3.1. Alpha and Beta Diversity

Alpha diversity did not differ significantly between probiotic and placebo treated patients before (Chao1: 317 ± 96 vs. 287 ± 70, respectively, p = 0.407) or after the intervention (326 ± 72 vs. 306 ± 59, respectively, p = 0.521). There were no significant changes over time within the groups (Figure 2a).
Beta diversity remained stable throughout the intervention in both subject groups. Bray Curtis dissimilarity showed that microbiome compositions were comparable in both groups before and after intervention. The intra-individual distance between samples before and after intervention was similar in both groups, and significantly lower than the distance to other individuals (Figure 2b). Accordingly, NMDS based on Bray Curtis dissimilarity and consecutive ANOSIM revealed no specific clustering of groups or time points (p = 0.516), as shown in Figure 2c. RDA showed no significant correlation between the overall microbiome composition and probiotic intervention p > 0.999 (Figure 2d).

3.2. Taxon Comparison

Changes in unique OTUs were analysed using ANCOM and differential abundance analysis with Gneiss and were deemed of interest if a significant difference was observed between baseline and end of intervention as well as between groups at the end of treatment. While ANCOM did not show any differences between groups or timepoints, 11 out of 16,032 observed OTUs met these criteria when using differential abundance analysis with Gneiss in the probiotic group and none in the placebo group.
Three differentially abundant OTUs were identical with the sequences of the probiotic bacteria Lactobacillus salivarius W24, Lactobacillus brevis W63 and Lactococcus lactis W19/W58, which were ingested with the study product. Those OTUs were more abundant after the intervention in the probiotic group, while patients in the placebo group showed little to no abundance. In the probiotic group, increased levels were detected only immediately after the intervention, not at baseline or six months after the intervention had ended (Figure 2e). The remaining probiotic strains ingested with the study product were not indicated in the a priori analysis. A separate search for these sequences showed that Bifidobacterium bifidum, Lactobacillus acidophilus and Lactobacillus casei remained on their endogenous levels, Bifidobacterium lactis could not be found.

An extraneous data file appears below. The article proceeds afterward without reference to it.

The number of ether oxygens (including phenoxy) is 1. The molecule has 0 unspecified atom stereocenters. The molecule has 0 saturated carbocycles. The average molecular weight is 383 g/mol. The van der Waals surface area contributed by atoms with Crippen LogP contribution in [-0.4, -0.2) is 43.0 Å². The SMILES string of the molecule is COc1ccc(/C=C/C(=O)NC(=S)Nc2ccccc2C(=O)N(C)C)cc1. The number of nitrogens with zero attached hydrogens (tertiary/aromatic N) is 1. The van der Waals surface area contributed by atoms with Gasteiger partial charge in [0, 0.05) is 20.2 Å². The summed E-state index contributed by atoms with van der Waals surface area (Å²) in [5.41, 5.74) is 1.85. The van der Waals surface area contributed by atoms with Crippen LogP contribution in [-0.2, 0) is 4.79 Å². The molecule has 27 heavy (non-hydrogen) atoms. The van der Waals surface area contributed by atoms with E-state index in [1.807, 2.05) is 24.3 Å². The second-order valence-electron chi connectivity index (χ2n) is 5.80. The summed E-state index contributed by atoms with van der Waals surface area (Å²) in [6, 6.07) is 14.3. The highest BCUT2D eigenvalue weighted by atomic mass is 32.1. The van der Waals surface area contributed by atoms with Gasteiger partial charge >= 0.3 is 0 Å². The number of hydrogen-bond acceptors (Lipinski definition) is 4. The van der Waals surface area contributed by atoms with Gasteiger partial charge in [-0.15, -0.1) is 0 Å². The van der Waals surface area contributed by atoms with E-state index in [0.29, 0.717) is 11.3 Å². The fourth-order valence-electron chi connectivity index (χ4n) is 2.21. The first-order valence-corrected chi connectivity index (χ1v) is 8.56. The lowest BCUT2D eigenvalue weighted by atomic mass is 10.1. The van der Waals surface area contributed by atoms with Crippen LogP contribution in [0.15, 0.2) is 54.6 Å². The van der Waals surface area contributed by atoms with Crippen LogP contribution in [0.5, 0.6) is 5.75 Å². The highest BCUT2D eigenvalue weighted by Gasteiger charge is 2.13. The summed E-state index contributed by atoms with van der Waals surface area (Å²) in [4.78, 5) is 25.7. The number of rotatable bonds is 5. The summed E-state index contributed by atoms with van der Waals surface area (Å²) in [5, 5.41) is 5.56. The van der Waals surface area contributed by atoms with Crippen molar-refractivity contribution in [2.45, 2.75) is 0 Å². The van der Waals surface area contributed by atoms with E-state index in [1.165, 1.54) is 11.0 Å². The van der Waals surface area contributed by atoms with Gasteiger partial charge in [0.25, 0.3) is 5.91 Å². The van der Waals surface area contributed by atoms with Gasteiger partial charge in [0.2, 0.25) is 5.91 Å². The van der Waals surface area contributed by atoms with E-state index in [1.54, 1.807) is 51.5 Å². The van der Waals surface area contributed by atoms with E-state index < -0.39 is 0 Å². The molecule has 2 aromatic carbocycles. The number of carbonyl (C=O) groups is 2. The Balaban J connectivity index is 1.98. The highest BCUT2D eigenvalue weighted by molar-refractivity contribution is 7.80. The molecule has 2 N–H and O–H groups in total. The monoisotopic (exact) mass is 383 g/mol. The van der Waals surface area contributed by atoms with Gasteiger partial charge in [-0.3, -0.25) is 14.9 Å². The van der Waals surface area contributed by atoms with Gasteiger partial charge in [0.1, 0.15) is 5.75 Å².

Furthermore, an OTU identified as Faecalibacterium prausnitzii was significantly increased by the probiotic intervention, resulting in a significantly higher abundance after six months compared to the placebo group. It almost doubled in abundance and remained elevated after the intervention had ended. OTUs identified as Syntrophococcus sucromutans, Bacteroidetes vulgatus and Prevotella sp. showed steep increases during intervention and retreated after the intervention had ended. Alistipes shahii increased in abundance during intervention and further increased after intervention had ended (Figure 2e).
Ruminococcaceae UCG-014 decreased after the intervention and regained baseline levels six months after the intervention had ended. However, a drop in abundance of this taxon was also observed in the placebo group. A slight decrease in abundance of Anaerostipes hadrus was observed in the probiotic group, but this OTU was absent in the placebo group before and after intervention. Dorea longicatena was also identified as significantly altered; however, it was only present in four samples (two samples in the probiotic group before intervention and two samples in the placebo group after intervention). Intervention-independent longitudinal changes were observed that mainly included the increase or decrease of various sequences identified as Bacteroides vulgatus, a starch-utilizing bacterium.

3.3. Associations with Clinical Findings